J. Z. Fuller, President of the Farmers National Bank of Opelika, testified that in July, 1948, appellant asked the witness to write the Federal Reserve Bank or the U. S. Treasurer to find out what bonds had been issued to him and cashed. The appellant told Fuller that he had had about $25,000 worth of bonds. It appeared from this conversation that appellant did not know what had become of his bonds and wanted them traced. On a previous inquiry by the appellant of this banker, Mrs. Wells had told appellant in the presence of Mr. Fuller that the bonds were cashed at Tuskegee. Tendencies of evidence show that appellant had had 35 U. S. Bonds in the principal sum of $1,000 each and about $8,000 in $1,000 bills. Tendencies of evidence showed that appellant had disposed of all of these bonds and bills and did not know what had become of them, except as to the $18,000 which Mrs. Wells had received, as shown by the bank records. Mrs. Wells did not testify in the case. Tendencies of the evidence further showed that the appellant had given Mrs. Wells a new automobile worth about $3,000, his Haviland china and his silver consisting of 156 pieces. He did not remember what else he had given her. Although he complained to the witness Fuller and to doctors who examined him that others had gotten his bonds without his knowledge, he testified at the trial that he "still had lots of bonds."
On December 3, 1948 the appellant placed a notice in the Opelika Daily News, an afternoon newspaper, that all of his "real *551 estate was for sale." After this notice appeared, the appellee filed the petition in the present case, alleging that because of mental and physical senility and incompetence, his 77 year old father was incapable of governing himself and of conducting and managing his affairs.
A considerable number of lay witnesses testified that the respondent was a person of unsound mind. Dr. B. S. Bruce, a general practitioner, also so testified. About an equal number of lay witnesses gave their opinion that the respondent was of sound mind. Tendencies of the evidence showed that the appellant was well cared for by Mrs. Wells and her husband at the Midway Tavern. In addition to these witnesses, there was introduced in evidence on behalf of respondent the testimony of several physicians who were specialists in mental and nervous diseases. All of these specialists gave it as their opinion that the respondent was of sound mind.
It is very earnestly insisted that the great weight of the evidence was against the verdict of the jury not only because the evidence of insanity was of a nebulous and uncertain character, but especially because of the testimony of the specialists. It is, of course, true that where the evidence of specialists is in conflict with the testimony of lay witnesses on the issue of insanity, the court is prone to accord more weight to the testimony of the specialists than to the testimony of nonexpert witnesses. Box v. Box, 253 Ala. 297, 45 So. 2d 157. But the rule to which we have referred is not an inflexible rule. The opinions of expert witnesses as to insanity are not conclusive on the jury, but are to be weighed like other evidence and the jury may reject all expert testimony, though it is without conflict. Hockenberry v. State, 246 Ala. 369, 20 So. 2d 533; George v. State, 240 Ala. 632, 200 So. 602. The jury may treat the testimony of experts as it deems best in connection with the facts and circumstances of the case. Metropolitan Life Ins. Co. v. Chambers, 226 Ala. 192, 146 So. 524; Atlantic Coast Line R. Co. v. Jackson, 225 Ala. 652, 144 So. 813. In other words the judgments of experts or the inferences of skilled witnesses even when unanimous and uncontroverted are not necessarily conclusive on the jury. Commonwealth Life Ins. Co. v. Harmon, 228 Ala. 377, 153 So. 755.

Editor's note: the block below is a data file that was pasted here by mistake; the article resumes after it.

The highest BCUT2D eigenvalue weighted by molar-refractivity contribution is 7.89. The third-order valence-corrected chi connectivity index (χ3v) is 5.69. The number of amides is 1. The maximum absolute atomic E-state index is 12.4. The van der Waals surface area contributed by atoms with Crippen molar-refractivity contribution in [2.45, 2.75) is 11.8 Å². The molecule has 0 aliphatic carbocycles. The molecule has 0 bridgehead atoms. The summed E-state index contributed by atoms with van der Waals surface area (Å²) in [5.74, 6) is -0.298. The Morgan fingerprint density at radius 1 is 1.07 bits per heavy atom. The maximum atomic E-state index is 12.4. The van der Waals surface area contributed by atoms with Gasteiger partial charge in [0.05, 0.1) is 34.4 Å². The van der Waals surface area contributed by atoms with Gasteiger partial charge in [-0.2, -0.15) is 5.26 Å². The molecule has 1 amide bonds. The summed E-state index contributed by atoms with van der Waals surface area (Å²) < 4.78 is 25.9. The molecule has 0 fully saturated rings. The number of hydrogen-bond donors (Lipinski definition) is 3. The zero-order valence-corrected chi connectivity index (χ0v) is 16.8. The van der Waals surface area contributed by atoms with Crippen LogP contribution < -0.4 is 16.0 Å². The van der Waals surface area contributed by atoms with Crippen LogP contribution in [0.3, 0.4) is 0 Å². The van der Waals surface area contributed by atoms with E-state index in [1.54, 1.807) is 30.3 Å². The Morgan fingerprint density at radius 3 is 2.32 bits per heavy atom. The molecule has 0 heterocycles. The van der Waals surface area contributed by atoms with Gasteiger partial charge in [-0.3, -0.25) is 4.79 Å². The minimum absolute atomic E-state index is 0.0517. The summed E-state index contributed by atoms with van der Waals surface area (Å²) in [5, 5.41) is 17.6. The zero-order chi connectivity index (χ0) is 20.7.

In addition to the various witnesses the respondent testified in the case. The jury saw and heard him.
We have considered the evidence with great care and we have concluded that it was for the jury to say whether the evidence reasonably satisfied them that the respondent was of unsound mind within the definition which we have laid down. It may be added that the court in its oral charge to the jury gave the definition of insanity which we have approved. Not only was there no exception to the oral charge but counsel for the respondent announced in open court satisfaction with the charge.
Upon a careful consideration, we are not willing to say that the preponderance of the evidence against the verdict is so decided as to clearly convince us that it is wrong and unjust. Under all the circumstances, we do not feel authorized to reverse the judgment of the trial court in refusing a new trial. Bell v. Nichols, 245 Ala. 274, 16 So. 2d 799.
II. The present case was tried before a six man jury as provided in the Act to amend § 12, Title 21, Code of 1940, as it appears in the General Acts of 1945, p. 704. Code of 1940, Tit. 21, § 12, Pocket Part. It is contended that the amendment providing for a jury of six men in an insanity inquisition is unconstitutional in that it is in conflict with § 11 of the Constitution of 1901, which provides that "the right of trial by jury shall remain inviolate." The appellant went to trial before the jury of six men without making any objection that he was not satisfied with the jury or that he demanded a jury of twelve men. But pretermitting questions of waiver, which are insisted upon by the appellee, we think that the appellant has not been deprived of any constitutional rights. It is true that the statute providing for a trial by a jury of twelve men in inquisition proceedings was in effect at the time of the adoption of the Constitution *552 of 1901 and the jury contemplated by § 11 of the Constitution of 1901 is a common law jury of twelve men, Kirk v. State, 247 Ala. 43, 22 So. 2d 431, but while inquisition of lunacy under the statute partakes of the nature of a civil action, it is a proceeding sui generis. Sorter v. Austen, 221 Ala. 481, 129 So. 51.